Tesla is considering setting up a lithium refinery on the gulf coast of Texas, as it looks to secure supply of the key component used in batteries amid surging demand for electric vehicles.
The potential battery-grade lithium hydroxide refining facility, which Tesla touted as the first of its kind in North America, will process “raw ore material into a usable state for battery production”, the company said in an application filed with the Texas Comptroller’s Office.
A decision to invest in Texas will also be based on the ability to obtain relief on local property taxes, Tesla said.
Chief Executive Officer Elon Musk has previously said that Tesla may have to enter the mining and refining industry directly at scale as lithium prices surge.
Musk has also been vocal about the need for more players in the lithium refining industry. “You can’t lose. It’s licensed to print money,” he had said at the company’s second-quarter earnings call.
Securing a steady supply of battery components is seen critical for Tesla as it faces fierce competition in the fast-growing market for electric cars.
If approved, construction could begin in the fourth quarter of 2022 and would reach commercial production by the end of 2024, Tesla said in the application dated Aug 22.
Under the plan, Tesla will ship the final product from the refinery by trucks and rail to various Tesla battery manufacturing sites supporting the supply chain for large-scale and electric vehicle batteries.
Tesla, whose shares rose 1.4 per cent in premarket trading, also said it would use less hazardous reagents and create usable byproducts, compared with the conventional process.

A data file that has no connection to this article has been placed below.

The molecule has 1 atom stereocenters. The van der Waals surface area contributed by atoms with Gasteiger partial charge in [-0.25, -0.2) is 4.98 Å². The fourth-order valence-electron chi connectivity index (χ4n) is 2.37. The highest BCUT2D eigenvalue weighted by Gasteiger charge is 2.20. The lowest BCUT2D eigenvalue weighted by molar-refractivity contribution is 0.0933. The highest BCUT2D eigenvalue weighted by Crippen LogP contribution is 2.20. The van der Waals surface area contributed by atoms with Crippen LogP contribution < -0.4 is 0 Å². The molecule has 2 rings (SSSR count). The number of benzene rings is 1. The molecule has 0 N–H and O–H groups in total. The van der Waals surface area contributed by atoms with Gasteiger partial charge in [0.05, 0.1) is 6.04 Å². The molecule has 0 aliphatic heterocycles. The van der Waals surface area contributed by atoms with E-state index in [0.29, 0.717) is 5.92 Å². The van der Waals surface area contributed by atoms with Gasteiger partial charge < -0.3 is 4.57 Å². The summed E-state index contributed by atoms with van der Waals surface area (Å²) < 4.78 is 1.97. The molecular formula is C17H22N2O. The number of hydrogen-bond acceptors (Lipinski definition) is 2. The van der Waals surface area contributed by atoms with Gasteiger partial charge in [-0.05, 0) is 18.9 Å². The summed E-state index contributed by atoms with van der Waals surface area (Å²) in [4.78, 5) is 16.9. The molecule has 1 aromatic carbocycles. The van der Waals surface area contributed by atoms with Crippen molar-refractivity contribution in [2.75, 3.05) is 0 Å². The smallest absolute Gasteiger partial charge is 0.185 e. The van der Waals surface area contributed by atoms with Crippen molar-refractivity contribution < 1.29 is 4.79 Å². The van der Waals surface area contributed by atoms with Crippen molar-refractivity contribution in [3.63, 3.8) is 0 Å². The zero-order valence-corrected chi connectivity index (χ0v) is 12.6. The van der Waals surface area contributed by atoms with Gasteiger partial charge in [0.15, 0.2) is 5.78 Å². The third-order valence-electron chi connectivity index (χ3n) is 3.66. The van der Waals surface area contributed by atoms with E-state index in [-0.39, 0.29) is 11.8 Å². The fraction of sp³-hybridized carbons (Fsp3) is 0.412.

Lithium prices have skyrocketed this year due to surging demand from the auto sector. China remains the world’s largest lithium processor, though proposed rival projects in the United States and European Union have faced a range of setbacks.
If Tesla’s plan goes ahead, the carmaker could become the first in the sector to invest directly in lithium refining as automakers scramble to stitch up deals with miners and refiners.
“Car-makers are trying to ensure they have control over the supply of lithium, hedging for any geopolitical situation that might arise in future where the supply is disrupted,” said Arpit Agarwal, director at venture capital firm Blume Ventures, which has backed EV startups such as Euler Motors and Yulu.
Tesla also stands to gain from lower logistics costs as well as incentives it may get from the US government, he added.
Battery makers are also looking to increase production in the United States, where a shift toward EVs could increase as the country implements stricter regulation and tightens tax credit eligibility.
Tesla itself signed a five-year supply deal with Australia’s Liontown Resources earlier this year, while rival EV makers Stellantis and Byd have invested in miners around the world.
CATL, the world’s biggest battery maker, has also taken stakes in lithium miners.